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"Your brother considered right," said the
captain; "and you couldn't take care of a
better legacy. But again I interrupt."

"No; for I have nothing more to say. We
know that Hugh lived well for the good name,
and we feel certain that he died well for the
good name. And now it has come into my
keeping. And that's all."

"Well spoken!" cried the captain. "Well
spoken, young man! Concerning the manner
of your brother's death;" by this time, the captain
had released the hand he had shaken, and sat
with his own broad brown hands spread out on
his knees, and spoke aside; "concerning the
manner of your brother's death, it may be that
I have some information to give you; though it
may not be, for I am far from sure. Can we
have a little talk alone?"

The young man rose; but, not before the captain's
quick eye had noticed that, on the pretty
sweetheart's turning to the window to greet the
young widow with a nod and a wave of the hand,
the young widow had held up to her the needlework
on which she was engaged, with a patient
and pleasant smile. So the captain said, being
on his legs:

"What might she be making now?"

"What is Margaret making, Kitty?" asked
the young fishermanwith one of his arms
apparently mislaid somewhere.

As Kitty only blushed in reply, the captain
doubled himself up, as far as he could, standing,
and said, with a slap of his leg:

"In my country we should call it wedding-
clothes, fact! We should, I do assure you."

But, it seemed to strike the captain in another
light too; for, his laugh was not a long one, and
he added in quite a gentle tone:

"And it's very pretty, my dear, to see her
poor young thing, with her fatherless child upon
her bosom giving up her thoughts to your home
and your happiness. It's very pretty, my dear,
and it's very good. May your marriage be more
prosperous than hers, and be a comfort to her,
too. May the blessed sun see you all happy
together, in possession of the good name, long
after I have done ploughing the great salt field
that is never sown!"

Kitty answered very earnestly. "O! Thank
you, sir, with all my heart!" And, in her loving
little way, kissed her hand to him, and possibly
by implication to the young fisherman too,
as the latter held the parlour door open for the
captain to pass out.

CHAPTER II. THE MONEY.

"THE stairs are very narrow, sir," said Alfred
Raybrock to Captain Jorgan.

"Like my cabin-stairs," returned the captain,
"on many a voyage."

"And they are rather inconvenient for the
head."

"If my head can't take care of itself by this
time, after all the knocking about the world it
has had," replied the captain, as unconcernedly
as if he had no connexion with it, "it's not
worth looking after."

Thus, they came into the young fisherman's
bedroom, which was as perfectly neat and clean
as the shop and parlour below: though it was but
a little place, with a sliding window, and a
phrenological ceiling expressive of all the peculiarities
of the house-roof. Here the captain sat down
on the foot of the bed, and, glancing at a dreadful
libel on Kitty which ornamented the wall
the production of some wandering limner, whom
the captain secretly admired, as having studied
portraiture from the figure-heads of ships
motioned to the young man to take the rush-chair
on the other side of the small round table. That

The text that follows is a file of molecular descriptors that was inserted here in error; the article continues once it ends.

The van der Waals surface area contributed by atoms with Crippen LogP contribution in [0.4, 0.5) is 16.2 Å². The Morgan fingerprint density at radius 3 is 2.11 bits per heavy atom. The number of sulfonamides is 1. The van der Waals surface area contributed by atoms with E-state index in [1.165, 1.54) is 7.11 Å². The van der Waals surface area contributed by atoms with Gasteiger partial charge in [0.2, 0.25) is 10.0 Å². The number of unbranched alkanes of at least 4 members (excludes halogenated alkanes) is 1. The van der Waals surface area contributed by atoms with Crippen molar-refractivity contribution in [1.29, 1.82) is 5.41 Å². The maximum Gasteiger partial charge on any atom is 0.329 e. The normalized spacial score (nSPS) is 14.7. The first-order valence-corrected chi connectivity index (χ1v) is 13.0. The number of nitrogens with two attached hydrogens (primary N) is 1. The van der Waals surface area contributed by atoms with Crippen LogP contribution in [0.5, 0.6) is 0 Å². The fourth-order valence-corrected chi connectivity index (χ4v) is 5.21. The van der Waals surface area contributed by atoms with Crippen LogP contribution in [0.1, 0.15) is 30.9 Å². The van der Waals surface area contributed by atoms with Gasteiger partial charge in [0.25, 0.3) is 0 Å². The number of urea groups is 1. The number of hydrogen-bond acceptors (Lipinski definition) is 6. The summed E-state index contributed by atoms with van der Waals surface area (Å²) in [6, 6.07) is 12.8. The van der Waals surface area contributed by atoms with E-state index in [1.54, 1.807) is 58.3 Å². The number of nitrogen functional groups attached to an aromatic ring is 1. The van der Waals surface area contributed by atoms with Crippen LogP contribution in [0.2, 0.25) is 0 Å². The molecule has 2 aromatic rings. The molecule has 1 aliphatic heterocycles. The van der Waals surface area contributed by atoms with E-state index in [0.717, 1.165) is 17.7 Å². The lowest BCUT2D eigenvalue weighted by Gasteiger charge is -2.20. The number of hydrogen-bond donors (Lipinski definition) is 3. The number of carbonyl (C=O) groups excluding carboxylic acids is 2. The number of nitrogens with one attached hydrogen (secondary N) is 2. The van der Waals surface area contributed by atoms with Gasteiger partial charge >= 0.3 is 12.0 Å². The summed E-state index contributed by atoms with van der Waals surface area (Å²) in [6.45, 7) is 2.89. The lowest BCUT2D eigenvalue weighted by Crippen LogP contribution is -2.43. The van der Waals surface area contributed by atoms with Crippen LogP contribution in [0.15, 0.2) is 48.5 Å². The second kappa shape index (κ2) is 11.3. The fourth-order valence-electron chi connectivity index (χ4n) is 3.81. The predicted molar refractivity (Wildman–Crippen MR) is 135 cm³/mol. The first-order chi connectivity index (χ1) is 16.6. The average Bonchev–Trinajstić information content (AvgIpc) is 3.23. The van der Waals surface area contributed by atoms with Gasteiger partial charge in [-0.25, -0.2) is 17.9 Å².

done, the captain put his hand into the deep
breast-pocket of his long-skirted blue coat, and
took out of it a strong square case-bottlenot
a large bottle, but such as may be seen in any
ordinary ship's medicine chest. Setting this bottle
on the table without removing his hand from it,
Captain Jorgan then spake as follows.

"In my last voyage homeward-bound," said
the captain, "and that's the voyage off of which
I now come straight, I encountered such weather
off the Horn, as is not very often met with,
even there. I have rounded that stormy Cape
pretty often, and I believe I first beat about
there in the identical storms that blew the devil's
horns and tail off, and led to the horns being
worked up into toothpicks for the plantation
overseers in my country, who may be seen (if you
travel down South, or away West, fur enough)
picking their teeth with 'em, while the whips,
made of the tail, flog hard. In this last voyage,
homeward-bound for Liverpool from South
America, I say to you my young friend, it
blew. Whole measures! No half measures, nor
making believe to blow; it blew! Now, I warn't
blown clean out of the water into the sky
though I expected to be even that but I was
blown clean out of my course; and when at last
it fell calm, it fell dead calm, and a strong current
set one way, day and night, night and day,
and I drifteddrifteddriftedout of all the
ordinary tracks and courses of ships, and drifted
yet, and yet drifted. It behoves a man who
takes charge of fellow-critturs' lives, never to
rest from making himself master of his calling.
I never did rest, and consequently I knew pretty
well (specially looking over the side in the dead
calm at that strong current), what dangers to
expect, and what precautions to take against
'em. In short, we were driving head on, to an
island. There was no Island in the chart, and,
therefore, you may say it was ill manners in the
Island to be there; I don't dispute its bad
breeding, but there it was. Thanks be to
Heaven, I was as ready for the Island as the
Island was ready for me. I made it out myself
from the masthead, and I got enough way upon
her in good time, to keep her off. I ordered a
boat to be lowered and manned, and went in that
boat myself to explore the Island. There was
a reef outside it, and, floating in a corner of the
smooth water within the reef, was a heap of
seaweed, and entangled in that seaweed was this
bottle."

Here, the captain took his hand from the

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